”He may not spend much time trying to get Mexico to pay for it”, Gingrich said.”But it was a great campaign device.”

Then there was the end of ”War on coal”

”The Democratic Party does not understand that coal is an abundant, clean, affordable, reliable domestic energy resource. Those who mine it and their families should be protected from the Democratic Party’s radical anti-coal agenda”

He strode through the American rust belt shouting: “End the war on coal”.

It was clear to all and sundry from what he said that he vowed to restore coal jobs, dismissing clean energy as part of President Obama’s ‘war on coal’.

But Majority Leader Mitch McConnell said it’s “hard to tell” if the government will be able to expand the coal industry in a meaningful way.

“We are going to be presenting to the new president a variety of options that could end this assault on coal”, McConnell said. “Whether that immediately brings business back is hard to tell because it’s a private sector activity”.

Another core promise was that he would deport illegal immigrants through mass deportations. It was explicit, a cornerstone of his campaign.

Trump: “We’re rounding ’em up in a very humane way, in a very nice way. And they’re going to be happy because they want to be legalized. And, by the way, I know it doesn’t sound nice. But not everything is nice”.

Republican National Committee Chairman Reince Priebusy has said Trump is no longer calling for “mass deportation” and is instead calling for the deportation of criminals.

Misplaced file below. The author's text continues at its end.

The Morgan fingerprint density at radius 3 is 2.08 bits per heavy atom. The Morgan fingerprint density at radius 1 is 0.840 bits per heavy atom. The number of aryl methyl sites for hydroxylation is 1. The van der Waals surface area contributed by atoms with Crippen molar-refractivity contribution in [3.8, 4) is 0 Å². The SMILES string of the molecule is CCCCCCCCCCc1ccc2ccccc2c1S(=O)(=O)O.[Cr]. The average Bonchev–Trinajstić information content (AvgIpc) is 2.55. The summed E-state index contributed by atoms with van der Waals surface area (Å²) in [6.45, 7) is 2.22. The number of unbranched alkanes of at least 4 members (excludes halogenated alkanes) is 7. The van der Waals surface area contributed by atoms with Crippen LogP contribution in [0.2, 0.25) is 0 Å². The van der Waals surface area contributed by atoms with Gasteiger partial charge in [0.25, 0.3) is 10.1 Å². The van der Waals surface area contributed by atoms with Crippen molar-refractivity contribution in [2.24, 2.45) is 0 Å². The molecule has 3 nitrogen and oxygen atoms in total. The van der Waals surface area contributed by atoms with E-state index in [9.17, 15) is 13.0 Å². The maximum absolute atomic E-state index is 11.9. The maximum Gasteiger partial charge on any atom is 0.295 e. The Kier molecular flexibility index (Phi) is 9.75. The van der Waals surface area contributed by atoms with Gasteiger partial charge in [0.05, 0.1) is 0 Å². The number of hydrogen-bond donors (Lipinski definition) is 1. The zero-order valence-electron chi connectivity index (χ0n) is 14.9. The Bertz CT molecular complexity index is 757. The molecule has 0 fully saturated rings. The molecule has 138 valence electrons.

The Iran peace treaty will be gone, he promised. Indisputable his words were.
He would “renegotiate” the agreement. He said the deal was the “stupidest deal of all time” and running mate Mike Pence said that the deal would be “ripped up”. When one might ask?

Trump adviser Walid Phares now claims that the treaty will instead be “renegotiated”.
So what were his words worth? The same could be said of Tony Abbott when he was leader of the Australian Opposition leader and later Prime Minister.

Abbott said that what he said shouldn’t be taken seriously unless it was written down. An American friend said that Trumps words should be taken seriously but not literally.

An observation

‘When you tell a lie you deny the other person’s right to the truth.”

Well I suggested to him that It is better to be comforted with the truth than be controlled by lies. Continuous lying breaks down trust and destroys our means of communication. As does lying by exaggeration or omission.

It all gives rise to the question of the value of the words politicians’ use. I for one would never believe a word Abbot said, then or now. There is ample evidence that he is a liar, and he has declared so himself.

But let’s take a look at the broader picture and ask ourselves what is a lie in general and what constitutes political lying.

We know that a lie has three essential ingredients; it communicates some information. The liar intends to deceive or mislead. The liar believes that what they are ‘saying’ is not true. And we call people who use these three principles blatant liars.

When it comes to controlling human beings there is no better instrument than lies. Because, you see, humans live by beliefs. And beliefs can be manipulated. The power to manipulate beliefs is the only thing that counts” (Michael Ende, The Never-ending Story).
”If you tell a big enough lie and tell it frequently enough, it will be believed”. (Goebbles)

On a more personal level there are what we call white lies where we deliberately color what we say in shades of hue to protect the feelings of others or ourselves, or to avoid argument.

”Clinton lied. A man might forget where he parks or where he lives, but he never forgets oral sex, no matter how bad it is” (Barbara Bush).